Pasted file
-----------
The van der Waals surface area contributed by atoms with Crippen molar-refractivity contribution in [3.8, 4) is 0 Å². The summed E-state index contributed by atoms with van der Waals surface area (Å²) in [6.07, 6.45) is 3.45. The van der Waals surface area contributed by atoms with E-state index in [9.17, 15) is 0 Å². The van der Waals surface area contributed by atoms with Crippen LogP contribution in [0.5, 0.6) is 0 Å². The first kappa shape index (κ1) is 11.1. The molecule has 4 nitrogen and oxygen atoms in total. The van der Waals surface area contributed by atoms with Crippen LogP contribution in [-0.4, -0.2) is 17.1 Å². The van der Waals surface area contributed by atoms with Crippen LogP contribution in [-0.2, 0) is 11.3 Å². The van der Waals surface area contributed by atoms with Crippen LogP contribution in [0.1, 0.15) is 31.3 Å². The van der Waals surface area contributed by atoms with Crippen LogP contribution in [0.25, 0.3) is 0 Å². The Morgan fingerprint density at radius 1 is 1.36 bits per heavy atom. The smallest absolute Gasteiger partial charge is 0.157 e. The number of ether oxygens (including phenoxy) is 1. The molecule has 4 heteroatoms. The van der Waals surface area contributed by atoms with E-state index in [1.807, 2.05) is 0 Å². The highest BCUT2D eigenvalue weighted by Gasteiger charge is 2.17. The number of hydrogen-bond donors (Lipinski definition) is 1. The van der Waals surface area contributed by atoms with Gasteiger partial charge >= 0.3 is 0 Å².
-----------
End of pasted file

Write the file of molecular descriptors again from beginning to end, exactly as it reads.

The van der Waals surface area contributed by atoms with Crippen molar-refractivity contribution in [3.8, 4) is 0 Å². The summed E-state index contributed by atoms with van der Waals surface area (Å²) in [6.07, 6.45) is 3.45. The van der Waals surface area contributed by atoms with E-state index in [9.17, 15) is 0 Å². The van der Waals surface area contributed by atoms with Crippen LogP contribution in [0.5, 0.6) is 0 Å². The first kappa shape index (κ1) is 11.1. The molecule has 4 nitrogen and oxygen atoms in total. The van der Waals surface area contributed by atoms with Crippen LogP contribution in [-0.4, -0.2) is 17.1 Å². The van der Waals surface area contributed by atoms with Crippen LogP contribution in [-0.2, 0) is 11.3 Å². The van der Waals surface area contributed by atoms with Crippen LogP contribution in [0.1, 0.15) is 31.3 Å². The van der Waals surface area contributed by atoms with Crippen LogP contribution in [0.25, 0.3) is 0 Å². The Morgan fingerprint density at radius 1 is 1.36 bits per heavy atom. The smallest absolute Gasteiger partial charge is 0.157 e. The number of ether oxygens (including phenoxy) is 1. The molecule has 4 heteroatoms. The van der Waals surface area contributed by atoms with E-state index in [1.807, 2.05) is 0 Å². The highest BCUT2D eigenvalue weighted by Gasteiger charge is 2.17. The number of hydrogen-bond donors (Lipinski definition) is 1. The van der Waals surface area contributed by atoms with Gasteiger partial charge >= 0.3 is 0 Å².